Monday, April 19, 2010

More on High Alcohol

Lettie Teague, in this past weekend’s Wall Street Journal, wrote a column that addresses one of those wine issues that always seems to get discussed but that, despite all the hot and bothered rhetoric on both sides, never really gets resolved: The amount of alcohol in wine.

It all began when the more-or-less standard 11% - 13% began creeping up, first to 14%, then to 15% and beyond. And now, as a result, the wine world seems to be divided into several camps: Those who rally against such richness and the those who look at a wine and judge it on its individual merits, regardless of its listed abv.

I’ve written about this here before, but like so much with wine, it’s a subject that warrants occasional revisits. And Teague’s column is certainly the kind of thought-provoker that can spur on conversation.

High-alcohol wines, she writes, “are what some sommeliers are calling ‘unbalanced,’ claiming the heightened alcohol exaggerates everything, turning the wine into some sort of terrible caricature of itself. Actually their phraseology can be much less kind: Words like ‘monstrous’ and ‘fruit bombs’ are regularly bandied about, as well as, inevitably, ‘Frankenwine.’”

So the question is this: Are these claims accurate? And, perhaps even more central to the discussion, are these claims universal? I would tend to answer in the negative to both, since balance in wine isn’t just about the alcohol but, rather, all the different aspects of the wine that lead to the taster’s perception of it. It also has to do with what the grape variety and the place in which the grapes are grown will sustain. So while high-alcohol Sonoma Pinot Noir is more likely to be balanced than, say, a high-alcohol German one, I tend to shy away from judging a wine before I get it in the glass, no matter what variety it’s made from or where it was produced, just because of its abv: I’ve simply had too many great bottles in any number of styles to cheat myself out of the potential pleasure that a “fatter” wine might bring.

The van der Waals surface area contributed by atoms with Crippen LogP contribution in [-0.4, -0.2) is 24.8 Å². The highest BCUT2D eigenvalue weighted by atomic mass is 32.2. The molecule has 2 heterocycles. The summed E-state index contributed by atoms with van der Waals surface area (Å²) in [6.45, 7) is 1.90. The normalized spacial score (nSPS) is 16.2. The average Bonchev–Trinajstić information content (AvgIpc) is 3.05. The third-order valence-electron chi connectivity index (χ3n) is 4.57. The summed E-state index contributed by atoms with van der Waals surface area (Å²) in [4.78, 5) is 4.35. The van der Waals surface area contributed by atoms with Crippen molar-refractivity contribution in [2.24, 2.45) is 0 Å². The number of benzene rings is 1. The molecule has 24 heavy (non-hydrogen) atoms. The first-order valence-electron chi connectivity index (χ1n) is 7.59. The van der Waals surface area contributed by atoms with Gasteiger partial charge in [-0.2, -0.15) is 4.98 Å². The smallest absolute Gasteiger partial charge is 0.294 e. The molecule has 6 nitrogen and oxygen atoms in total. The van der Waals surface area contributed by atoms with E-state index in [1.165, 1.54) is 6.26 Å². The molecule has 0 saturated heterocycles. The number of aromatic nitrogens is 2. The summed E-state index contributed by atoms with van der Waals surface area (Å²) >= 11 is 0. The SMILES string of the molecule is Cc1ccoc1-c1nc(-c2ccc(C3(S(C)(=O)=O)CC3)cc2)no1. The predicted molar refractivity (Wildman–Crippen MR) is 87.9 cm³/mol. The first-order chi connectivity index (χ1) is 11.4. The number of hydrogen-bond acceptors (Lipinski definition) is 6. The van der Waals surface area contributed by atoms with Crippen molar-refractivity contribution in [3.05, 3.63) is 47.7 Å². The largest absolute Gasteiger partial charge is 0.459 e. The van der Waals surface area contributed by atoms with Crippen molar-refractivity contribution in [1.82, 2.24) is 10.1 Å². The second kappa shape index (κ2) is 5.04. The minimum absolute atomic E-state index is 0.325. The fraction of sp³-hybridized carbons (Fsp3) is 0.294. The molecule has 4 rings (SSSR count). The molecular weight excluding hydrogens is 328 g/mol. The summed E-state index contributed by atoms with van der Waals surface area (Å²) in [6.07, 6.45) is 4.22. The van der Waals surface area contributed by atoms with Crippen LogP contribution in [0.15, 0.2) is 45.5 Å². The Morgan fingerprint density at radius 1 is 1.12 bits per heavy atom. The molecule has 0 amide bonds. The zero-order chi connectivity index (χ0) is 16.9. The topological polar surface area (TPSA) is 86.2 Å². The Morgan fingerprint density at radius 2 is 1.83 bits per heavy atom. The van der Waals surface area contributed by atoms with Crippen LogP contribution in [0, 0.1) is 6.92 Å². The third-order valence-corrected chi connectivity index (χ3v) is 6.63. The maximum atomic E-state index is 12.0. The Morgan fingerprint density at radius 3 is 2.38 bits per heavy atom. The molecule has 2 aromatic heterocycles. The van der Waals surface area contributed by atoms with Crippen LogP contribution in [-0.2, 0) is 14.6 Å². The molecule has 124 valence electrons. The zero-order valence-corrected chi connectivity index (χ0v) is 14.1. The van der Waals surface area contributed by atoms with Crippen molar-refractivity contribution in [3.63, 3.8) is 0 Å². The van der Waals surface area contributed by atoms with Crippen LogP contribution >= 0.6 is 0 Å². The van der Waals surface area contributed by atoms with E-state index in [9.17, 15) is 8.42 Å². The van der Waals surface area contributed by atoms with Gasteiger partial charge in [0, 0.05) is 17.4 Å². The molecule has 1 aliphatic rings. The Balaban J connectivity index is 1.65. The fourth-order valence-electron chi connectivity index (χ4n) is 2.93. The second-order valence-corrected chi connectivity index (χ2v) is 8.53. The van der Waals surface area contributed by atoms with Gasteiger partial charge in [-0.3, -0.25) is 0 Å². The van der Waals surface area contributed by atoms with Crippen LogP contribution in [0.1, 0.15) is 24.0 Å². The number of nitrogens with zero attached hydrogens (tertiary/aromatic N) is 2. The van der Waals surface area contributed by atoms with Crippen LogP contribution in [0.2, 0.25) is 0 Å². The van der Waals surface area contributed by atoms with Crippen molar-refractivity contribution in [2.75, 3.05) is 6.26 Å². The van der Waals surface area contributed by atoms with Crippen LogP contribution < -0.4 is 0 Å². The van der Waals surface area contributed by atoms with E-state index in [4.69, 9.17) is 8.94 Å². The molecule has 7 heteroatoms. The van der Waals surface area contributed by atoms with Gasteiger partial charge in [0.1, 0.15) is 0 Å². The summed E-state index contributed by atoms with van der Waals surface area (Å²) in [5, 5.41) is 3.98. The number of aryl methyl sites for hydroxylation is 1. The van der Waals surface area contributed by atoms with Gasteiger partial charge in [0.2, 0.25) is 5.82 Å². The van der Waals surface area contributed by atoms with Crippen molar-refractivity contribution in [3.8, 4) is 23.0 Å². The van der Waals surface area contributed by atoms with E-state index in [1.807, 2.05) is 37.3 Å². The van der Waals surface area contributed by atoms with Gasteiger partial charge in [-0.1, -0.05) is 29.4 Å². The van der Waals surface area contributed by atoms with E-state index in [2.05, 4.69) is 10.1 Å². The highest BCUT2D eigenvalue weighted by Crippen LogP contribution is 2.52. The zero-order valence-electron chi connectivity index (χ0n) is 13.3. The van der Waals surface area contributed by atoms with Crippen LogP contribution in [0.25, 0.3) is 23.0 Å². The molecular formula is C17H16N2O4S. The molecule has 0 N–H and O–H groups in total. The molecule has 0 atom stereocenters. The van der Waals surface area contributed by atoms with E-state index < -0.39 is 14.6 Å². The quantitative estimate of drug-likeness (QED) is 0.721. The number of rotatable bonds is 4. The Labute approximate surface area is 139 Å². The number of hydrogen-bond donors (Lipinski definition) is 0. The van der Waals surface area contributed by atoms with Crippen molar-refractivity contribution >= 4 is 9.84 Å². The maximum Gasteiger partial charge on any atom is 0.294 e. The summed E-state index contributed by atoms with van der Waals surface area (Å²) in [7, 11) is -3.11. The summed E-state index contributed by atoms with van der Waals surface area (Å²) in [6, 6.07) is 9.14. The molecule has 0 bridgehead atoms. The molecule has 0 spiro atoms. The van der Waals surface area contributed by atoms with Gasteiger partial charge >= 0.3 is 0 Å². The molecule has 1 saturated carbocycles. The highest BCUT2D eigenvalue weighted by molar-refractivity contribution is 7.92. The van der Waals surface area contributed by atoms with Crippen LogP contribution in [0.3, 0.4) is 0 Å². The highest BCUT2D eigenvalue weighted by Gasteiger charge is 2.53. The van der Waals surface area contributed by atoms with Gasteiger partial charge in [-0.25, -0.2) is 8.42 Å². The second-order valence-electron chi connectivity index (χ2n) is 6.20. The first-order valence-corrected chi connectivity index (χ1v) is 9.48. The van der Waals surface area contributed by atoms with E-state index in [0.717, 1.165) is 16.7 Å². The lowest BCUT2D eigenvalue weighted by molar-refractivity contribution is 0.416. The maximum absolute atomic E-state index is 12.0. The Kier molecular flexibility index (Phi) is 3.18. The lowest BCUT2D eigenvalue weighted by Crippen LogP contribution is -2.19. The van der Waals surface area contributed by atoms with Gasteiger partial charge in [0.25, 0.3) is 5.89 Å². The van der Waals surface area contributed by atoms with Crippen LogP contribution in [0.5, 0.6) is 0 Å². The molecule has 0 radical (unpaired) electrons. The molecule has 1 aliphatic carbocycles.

In the end, my job is to consider every wine on its own merits, regardless of what the numbers might imply, and regardless of my own personal preferences. I’m always 100% open to the possibility that any bottle, on any given day, will be the next best one I’ve tasted--regardless of price, region, grape variety, and, yes, alcohol level. There’s just too much good juice out there to make judgments without tasting.


Post a Comment


My Blog List

Uncork Life! Blog Copyright © 2009 Powered by